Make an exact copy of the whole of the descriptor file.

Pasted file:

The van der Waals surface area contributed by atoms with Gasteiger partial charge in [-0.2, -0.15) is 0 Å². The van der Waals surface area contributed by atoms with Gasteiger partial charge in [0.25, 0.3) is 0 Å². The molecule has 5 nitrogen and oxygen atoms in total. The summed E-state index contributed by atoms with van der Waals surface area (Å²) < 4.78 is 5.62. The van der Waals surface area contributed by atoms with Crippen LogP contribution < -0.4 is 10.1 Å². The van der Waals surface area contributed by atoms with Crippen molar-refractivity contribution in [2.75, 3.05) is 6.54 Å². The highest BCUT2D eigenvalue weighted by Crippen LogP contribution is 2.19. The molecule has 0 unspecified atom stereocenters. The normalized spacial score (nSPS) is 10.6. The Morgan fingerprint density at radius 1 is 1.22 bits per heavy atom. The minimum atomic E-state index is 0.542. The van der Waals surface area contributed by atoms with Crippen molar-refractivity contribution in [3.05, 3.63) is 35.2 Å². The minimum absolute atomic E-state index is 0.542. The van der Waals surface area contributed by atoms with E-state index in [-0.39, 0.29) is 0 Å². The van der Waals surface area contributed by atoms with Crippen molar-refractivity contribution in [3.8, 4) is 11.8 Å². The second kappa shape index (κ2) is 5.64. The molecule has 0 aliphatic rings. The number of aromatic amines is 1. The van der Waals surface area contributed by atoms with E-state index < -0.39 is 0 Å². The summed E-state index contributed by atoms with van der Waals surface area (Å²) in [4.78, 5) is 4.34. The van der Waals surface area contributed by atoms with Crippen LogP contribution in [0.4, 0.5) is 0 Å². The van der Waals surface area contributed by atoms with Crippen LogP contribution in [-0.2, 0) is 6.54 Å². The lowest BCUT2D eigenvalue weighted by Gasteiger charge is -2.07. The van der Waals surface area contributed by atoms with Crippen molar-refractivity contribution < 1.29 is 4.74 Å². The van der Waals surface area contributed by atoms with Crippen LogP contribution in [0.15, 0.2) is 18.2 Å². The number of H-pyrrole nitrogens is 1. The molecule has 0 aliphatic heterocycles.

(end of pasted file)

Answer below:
The van der Waals surface area contributed by atoms with Gasteiger partial charge in [-0.2, -0.15) is 0 Å². The van der Waals surface area contributed by atoms with Gasteiger partial charge in [0.25, 0.3) is 0 Å². The molecule has 5 nitrogen and oxygen atoms in total. The summed E-state index contributed by atoms with van der Waals surface area (Å²) < 4.78 is 5.62. The van der Waals surface area contributed by atoms with Crippen LogP contribution < -0.4 is 10.1 Å². The van der Waals surface area contributed by atoms with Crippen molar-refractivity contribution in [2.75, 3.05) is 6.54 Å². The highest BCUT2D eigenvalue weighted by Crippen LogP contribution is 2.19. The molecule has 0 unspecified atom stereocenters. The normalized spacial score (nSPS) is 10.6. The Morgan fingerprint density at radius 1 is 1.22 bits per heavy atom. The minimum atomic E-state index is 0.542. The van der Waals surface area contributed by atoms with Crippen molar-refractivity contribution in [3.05, 3.63) is 35.2 Å². The minimum absolute atomic E-state index is 0.542. The van der Waals surface area contributed by atoms with E-state index in [-0.39, 0.29) is 0 Å². The van der Waals surface area contributed by atoms with Crippen molar-refractivity contribution in [3.8, 4) is 11.8 Å². The second kappa shape index (κ2) is 5.64. The molecule has 0 aliphatic rings. The number of aromatic amines is 1. The van der Waals surface area contributed by atoms with E-state index < -0.39 is 0 Å². The summed E-state index contributed by atoms with van der Waals surface area (Å²) in [4.78, 5) is 4.34. The van der Waals surface area contributed by atoms with Crippen LogP contribution in [0.4, 0.5) is 0 Å². The van der Waals surface area contributed by atoms with Crippen LogP contribution in [-0.2, 0) is 6.54 Å². The lowest BCUT2D eigenvalue weighted by Gasteiger charge is -2.07. The van der Waals surface area contributed by atoms with Crippen molar-refractivity contribution < 1.29 is 4.74 Å². The van der Waals surface area contributed by atoms with Crippen LogP contribution in [0.15, 0.2) is 18.2 Å². The number of H-pyrrole nitrogens is 1. The molecule has 0 aliphatic heterocycles.